She loved to show how people, places, and things were often unexpectedly the same. In her collages, she would blend parts of different people’s anatomies — merging together different genders, ages, races, and cultures. Her viewpoint was that many people are often taken at face value and their similarities are often overlooked. She showed that off in her many self-portraits that would mix up parts of her face or body with African tribal symbolism, male appendages, and even pieces of machinery.
Hannah also achieved a great deal of fame and notoriety for her Dada dolls, which she first constructed in 1916. These dolls were made from fabric, yarn, thread, boards, and beads. They did not represent sweet toddlers or lovely ladies. Rather, they were creatures that seemed to reflect futurism, tribalism, primitivism, folkloric attitudes, as well as cutting-edge sensibilities. They did not resemble a traditionally made European dolly.
(Dada dolls made by the talented Ms. Hannah.)
Now, in 2016, a hundred years later, the works of Emmy Hennings and Hannah Höch do not seem outrageous or unsettling. Over the past century, we’ve seen their pioneering performance art and cut-up artistry copied time and time again. Their groundbreaking take on female self-expression and Dada techno-rejection has influenced folks who number among the elite artists and musicians of today. Photographer Cindy Sherman has credited them for her award-winning work as a chameleon in front of and behind the camera. Patti Smith has acknowledged their unbridled ferocious creativity, as have Debbie Harry and Chris Stein of Blondie. Art critics have often dubbed these two early-century women the “godmothers” of the punk scene.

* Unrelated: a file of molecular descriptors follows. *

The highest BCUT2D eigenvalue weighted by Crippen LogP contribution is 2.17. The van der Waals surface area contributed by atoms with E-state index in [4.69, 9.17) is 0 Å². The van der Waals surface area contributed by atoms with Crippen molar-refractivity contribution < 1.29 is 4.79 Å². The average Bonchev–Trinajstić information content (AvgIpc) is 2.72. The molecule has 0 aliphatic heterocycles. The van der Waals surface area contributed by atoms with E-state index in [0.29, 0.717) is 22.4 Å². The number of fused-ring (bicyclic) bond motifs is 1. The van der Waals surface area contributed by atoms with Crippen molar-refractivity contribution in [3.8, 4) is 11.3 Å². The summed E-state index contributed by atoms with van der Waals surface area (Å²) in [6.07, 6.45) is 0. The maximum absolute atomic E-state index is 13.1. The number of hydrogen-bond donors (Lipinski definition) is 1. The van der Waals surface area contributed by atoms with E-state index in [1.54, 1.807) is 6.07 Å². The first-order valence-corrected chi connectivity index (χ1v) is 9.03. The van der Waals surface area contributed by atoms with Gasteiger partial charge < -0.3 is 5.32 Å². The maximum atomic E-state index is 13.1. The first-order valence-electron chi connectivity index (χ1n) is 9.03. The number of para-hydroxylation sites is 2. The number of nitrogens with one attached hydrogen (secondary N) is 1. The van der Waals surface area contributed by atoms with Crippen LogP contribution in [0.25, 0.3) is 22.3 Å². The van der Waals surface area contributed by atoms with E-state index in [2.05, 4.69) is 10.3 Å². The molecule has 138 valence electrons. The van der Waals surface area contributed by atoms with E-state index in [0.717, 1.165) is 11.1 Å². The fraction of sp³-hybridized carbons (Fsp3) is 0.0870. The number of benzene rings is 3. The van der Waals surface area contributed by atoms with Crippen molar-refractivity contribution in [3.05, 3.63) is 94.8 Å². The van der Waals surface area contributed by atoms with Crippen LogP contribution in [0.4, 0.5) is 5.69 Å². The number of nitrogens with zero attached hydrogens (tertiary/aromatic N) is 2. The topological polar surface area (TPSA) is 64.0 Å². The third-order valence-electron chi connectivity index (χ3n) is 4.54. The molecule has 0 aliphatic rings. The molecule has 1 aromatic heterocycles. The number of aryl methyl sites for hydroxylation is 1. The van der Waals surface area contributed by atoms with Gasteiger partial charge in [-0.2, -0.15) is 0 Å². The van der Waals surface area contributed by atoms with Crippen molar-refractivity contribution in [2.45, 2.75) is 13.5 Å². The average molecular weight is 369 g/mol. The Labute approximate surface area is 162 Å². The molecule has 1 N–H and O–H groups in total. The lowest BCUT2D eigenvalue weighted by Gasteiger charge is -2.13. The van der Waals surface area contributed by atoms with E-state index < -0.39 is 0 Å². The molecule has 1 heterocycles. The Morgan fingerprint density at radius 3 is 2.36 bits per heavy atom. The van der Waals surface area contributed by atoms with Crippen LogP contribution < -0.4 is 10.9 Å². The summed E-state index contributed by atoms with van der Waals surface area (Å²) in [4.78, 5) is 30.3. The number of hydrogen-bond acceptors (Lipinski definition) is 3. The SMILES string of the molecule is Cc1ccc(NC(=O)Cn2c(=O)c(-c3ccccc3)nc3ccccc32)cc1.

(In 1975, Hannah Höch, age 85, poses with two Dada dolls.)
Think about it: one hundred years ago, in 1916, two women were speaking truth to power, breaking down gender and racial stereotypes, and questioning why the world was rushing headlong into machine automation over human veneration. It sounds like much of what they were ruminating about back then, and boldly exploring, could still hold center stage today.